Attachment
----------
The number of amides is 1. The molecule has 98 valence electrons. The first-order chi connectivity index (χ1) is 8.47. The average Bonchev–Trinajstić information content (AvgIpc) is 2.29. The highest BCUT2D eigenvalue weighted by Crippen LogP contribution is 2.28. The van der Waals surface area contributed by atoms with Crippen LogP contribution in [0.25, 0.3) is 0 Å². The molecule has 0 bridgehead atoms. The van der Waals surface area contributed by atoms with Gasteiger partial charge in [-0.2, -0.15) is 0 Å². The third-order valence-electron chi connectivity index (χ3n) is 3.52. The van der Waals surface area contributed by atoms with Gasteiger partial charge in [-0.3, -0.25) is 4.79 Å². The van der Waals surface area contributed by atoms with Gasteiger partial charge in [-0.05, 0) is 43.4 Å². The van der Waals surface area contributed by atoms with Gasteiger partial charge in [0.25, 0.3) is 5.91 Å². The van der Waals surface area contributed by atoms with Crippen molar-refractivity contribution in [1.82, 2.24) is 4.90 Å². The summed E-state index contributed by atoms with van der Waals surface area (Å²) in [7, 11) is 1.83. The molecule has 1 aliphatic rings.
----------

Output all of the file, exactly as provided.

The number of amides is 1. The molecule has 98 valence electrons. The first-order chi connectivity index (χ1) is 8.47. The average Bonchev–Trinajstić information content (AvgIpc) is 2.29. The highest BCUT2D eigenvalue weighted by Crippen LogP contribution is 2.28. The van der Waals surface area contributed by atoms with Crippen LogP contribution in [0.25, 0.3) is 0 Å². The molecule has 0 bridgehead atoms. The van der Waals surface area contributed by atoms with Gasteiger partial charge in [-0.2, -0.15) is 0 Å². The third-order valence-electron chi connectivity index (χ3n) is 3.52. The van der Waals surface area contributed by atoms with Gasteiger partial charge in [-0.3, -0.25) is 4.79 Å². The van der Waals surface area contributed by atoms with Gasteiger partial charge in [-0.05, 0) is 43.4 Å². The van der Waals surface area contributed by atoms with Gasteiger partial charge in [0.25, 0.3) is 5.91 Å². The van der Waals surface area contributed by atoms with Crippen molar-refractivity contribution in [1.82, 2.24) is 4.90 Å². The summed E-state index contributed by atoms with van der Waals surface area (Å²) in [7, 11) is 1.83. The molecule has 1 aliphatic rings.